Theresa May: Here's How To Build A Democracy That Works For Everyone

05/10/2016 17:36 | Updated 06 October 2016
Joe Giddens/PA Wire

Earlier today Theresa May gave a speech to the Conservative Party conference setting out her vision for 'a country that works for everyone'. She said she wanted to "build that new united Britain in which everyone plays by the same rules, and in which the powerful and the privileged no longer ignore the interests of the people."

If Theresa May is serious about preventing the interests of ordinary people being trumped by the powerful and the privileged she needs to do everything she can to make her government transparent; she needs to make sure that everyone's voice is heard equally; and she needs to kick big money out of politics.

Unlock Democracy thought we would give her a few pointers on how best to achieve this:

1. Introduce a fairer voting system

This afternoon you made an excellent point, you said 'Our democracy should work for everyone, but if you've been trying to say things need to change for years and your complaints fall on deaf ears, it doesn't feel like it's working'

Too right Theresa! Our unfair and outdated voting system means that each election millions are denied the chance to have their voice heard. Only a small minority who live in marginal seats have a chance to influence the outcome and decide who has the right to govern the country. First Past the Post gives a disproportionate number of seats to the two main parties, wasting millions of votes for smaller parties. Nearly 250,000 people signed our petition to make votes matter, they're telling you things need to change. We need a voting system like STV which truly reflects how people voted. As you said yourself 'change has got to come' and now is the time to finally do it!

2. Introduce a real lobbying register

As it stands the Lobbying industry has an estimated worth of £2 billion and most of this is spent by big business. Whilst lobbying is an important part of the democratic process, the corporate sector continues to drown out the voices of voters and civil society. What's more, we don't even know when they're doing this. The current lobbying register introduced in 2014 covers less than 25% of lobbyists and provides no meaningful information about who or what they are trying to influence.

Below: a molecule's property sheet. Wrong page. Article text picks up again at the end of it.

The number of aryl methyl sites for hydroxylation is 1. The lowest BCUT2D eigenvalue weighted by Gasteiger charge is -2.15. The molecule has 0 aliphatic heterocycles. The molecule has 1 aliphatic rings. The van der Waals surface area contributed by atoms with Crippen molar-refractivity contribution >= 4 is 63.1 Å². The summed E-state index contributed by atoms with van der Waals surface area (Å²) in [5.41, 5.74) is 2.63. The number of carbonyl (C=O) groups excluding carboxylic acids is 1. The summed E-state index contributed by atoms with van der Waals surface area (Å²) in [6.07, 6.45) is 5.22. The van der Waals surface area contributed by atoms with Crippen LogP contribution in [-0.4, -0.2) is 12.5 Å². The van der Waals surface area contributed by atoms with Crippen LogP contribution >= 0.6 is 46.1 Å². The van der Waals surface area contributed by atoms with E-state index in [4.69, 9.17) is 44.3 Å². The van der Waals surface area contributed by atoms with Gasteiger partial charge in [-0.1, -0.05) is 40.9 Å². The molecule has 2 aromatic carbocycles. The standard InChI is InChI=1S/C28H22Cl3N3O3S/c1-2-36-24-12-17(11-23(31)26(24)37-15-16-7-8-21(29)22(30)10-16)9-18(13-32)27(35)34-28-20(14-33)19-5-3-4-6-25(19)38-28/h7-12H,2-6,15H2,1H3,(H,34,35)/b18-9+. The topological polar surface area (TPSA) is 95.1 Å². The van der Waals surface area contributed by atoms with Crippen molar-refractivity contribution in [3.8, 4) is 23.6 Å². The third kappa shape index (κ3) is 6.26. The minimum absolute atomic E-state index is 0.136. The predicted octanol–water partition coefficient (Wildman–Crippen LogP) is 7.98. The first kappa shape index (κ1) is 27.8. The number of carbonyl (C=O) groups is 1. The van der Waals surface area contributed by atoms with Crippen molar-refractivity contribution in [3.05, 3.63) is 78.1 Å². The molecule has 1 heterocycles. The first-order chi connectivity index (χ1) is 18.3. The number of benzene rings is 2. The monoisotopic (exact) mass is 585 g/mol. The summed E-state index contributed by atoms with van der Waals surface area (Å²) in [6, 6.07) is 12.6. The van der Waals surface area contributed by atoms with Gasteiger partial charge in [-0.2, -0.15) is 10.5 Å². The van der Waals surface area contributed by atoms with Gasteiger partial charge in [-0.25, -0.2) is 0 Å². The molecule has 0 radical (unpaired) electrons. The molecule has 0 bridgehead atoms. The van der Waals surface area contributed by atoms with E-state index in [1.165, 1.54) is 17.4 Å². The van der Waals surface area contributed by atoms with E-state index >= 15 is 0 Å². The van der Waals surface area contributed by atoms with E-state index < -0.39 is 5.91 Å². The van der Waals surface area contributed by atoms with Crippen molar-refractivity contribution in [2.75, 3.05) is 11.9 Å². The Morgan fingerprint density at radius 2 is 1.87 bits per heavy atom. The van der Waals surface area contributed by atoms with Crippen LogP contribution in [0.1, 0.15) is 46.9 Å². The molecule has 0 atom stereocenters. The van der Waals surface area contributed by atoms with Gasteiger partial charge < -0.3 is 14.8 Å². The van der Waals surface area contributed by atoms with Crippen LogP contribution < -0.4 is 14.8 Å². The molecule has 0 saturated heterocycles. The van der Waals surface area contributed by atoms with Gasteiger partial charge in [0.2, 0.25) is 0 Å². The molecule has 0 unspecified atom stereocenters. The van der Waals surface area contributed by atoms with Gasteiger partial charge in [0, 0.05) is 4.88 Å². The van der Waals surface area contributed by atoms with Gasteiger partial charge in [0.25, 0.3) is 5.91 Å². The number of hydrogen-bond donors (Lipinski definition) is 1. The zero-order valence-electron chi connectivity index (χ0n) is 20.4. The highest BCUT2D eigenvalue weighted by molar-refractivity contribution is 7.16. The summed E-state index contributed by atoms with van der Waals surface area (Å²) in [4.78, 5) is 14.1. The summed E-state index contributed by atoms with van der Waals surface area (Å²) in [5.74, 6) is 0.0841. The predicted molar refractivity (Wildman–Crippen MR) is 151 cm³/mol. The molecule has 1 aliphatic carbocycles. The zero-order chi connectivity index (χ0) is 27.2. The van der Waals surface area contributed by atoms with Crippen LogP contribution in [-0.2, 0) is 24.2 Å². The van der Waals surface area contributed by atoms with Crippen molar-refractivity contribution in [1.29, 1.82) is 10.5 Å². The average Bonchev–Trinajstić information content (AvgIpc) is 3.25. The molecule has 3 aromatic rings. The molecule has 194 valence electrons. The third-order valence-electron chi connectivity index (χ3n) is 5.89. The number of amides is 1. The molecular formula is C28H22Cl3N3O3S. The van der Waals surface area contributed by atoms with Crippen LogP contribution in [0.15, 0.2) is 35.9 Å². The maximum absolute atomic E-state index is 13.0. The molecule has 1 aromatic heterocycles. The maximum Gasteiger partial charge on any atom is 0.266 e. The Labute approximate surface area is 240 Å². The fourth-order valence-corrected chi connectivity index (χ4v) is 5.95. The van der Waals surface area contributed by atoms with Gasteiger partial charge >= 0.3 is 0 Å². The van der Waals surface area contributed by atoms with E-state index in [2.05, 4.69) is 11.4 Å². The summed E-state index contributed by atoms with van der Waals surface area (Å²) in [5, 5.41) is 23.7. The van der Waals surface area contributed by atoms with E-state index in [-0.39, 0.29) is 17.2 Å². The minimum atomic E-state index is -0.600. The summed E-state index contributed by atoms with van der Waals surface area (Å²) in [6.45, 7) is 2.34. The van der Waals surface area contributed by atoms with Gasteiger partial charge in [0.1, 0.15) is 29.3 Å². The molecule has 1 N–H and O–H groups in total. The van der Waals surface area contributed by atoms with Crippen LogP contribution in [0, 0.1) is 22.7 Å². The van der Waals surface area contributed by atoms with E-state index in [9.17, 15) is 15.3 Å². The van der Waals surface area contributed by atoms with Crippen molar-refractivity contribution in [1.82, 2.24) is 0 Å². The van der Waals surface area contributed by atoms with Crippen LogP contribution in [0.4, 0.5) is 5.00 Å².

To live up to your promise about 'challenging vested interests' you need to introduce a real lobbying register, bringing the UK into line with the rest of the world. It needs to cover all paid lobbyists and tell us who they are talking to, what they are aiming to achieve and how much they are spending. Lord Brooke's Lobbying (Transparency) Act aims to do just that and has just moved on to committee stage in the House of Lords. Supporting this bill would be a good start.

3. Reform party funding

If you want to show the public that the country is 'driven not by the interests of the rich and powerful, but by the interests of ordinary, working class people', then reforming party funding should also be a priority. Parties increasingly rely on large donations from wealthy individuals to fund their election campaigns. This money can buy access to politicians and influence policy, after all, parties have to be careful not to upset those filling their coffers. The Conservative party website advertised that for a donation of £50,000 donors can join the 'premier support group', gaining invites to private dinners, post-PMQ lunches, drinks receptions and election events with David Cameron and other senior politicians. The public simply don't believe that people would be willing to part with so much money without getting something in return.

To tackle this, you will need to put caps on donations at £10,000 preventing any donor or having too much of an influence on a party or a campaign. You will also need to reduce the spending limits in general elections so parties aren't so reliant on big donors.

Now, undoubtedly there will be some barriers to achieving these three things, some will come from inside your own party. But to paraphrase you, there's always an excuse - a reason why something can't be done but this should not justify inaction. All these things are necessary 'to employ the power of the government for the good of the people'. So now you know what to do, you're ready to go out and do it.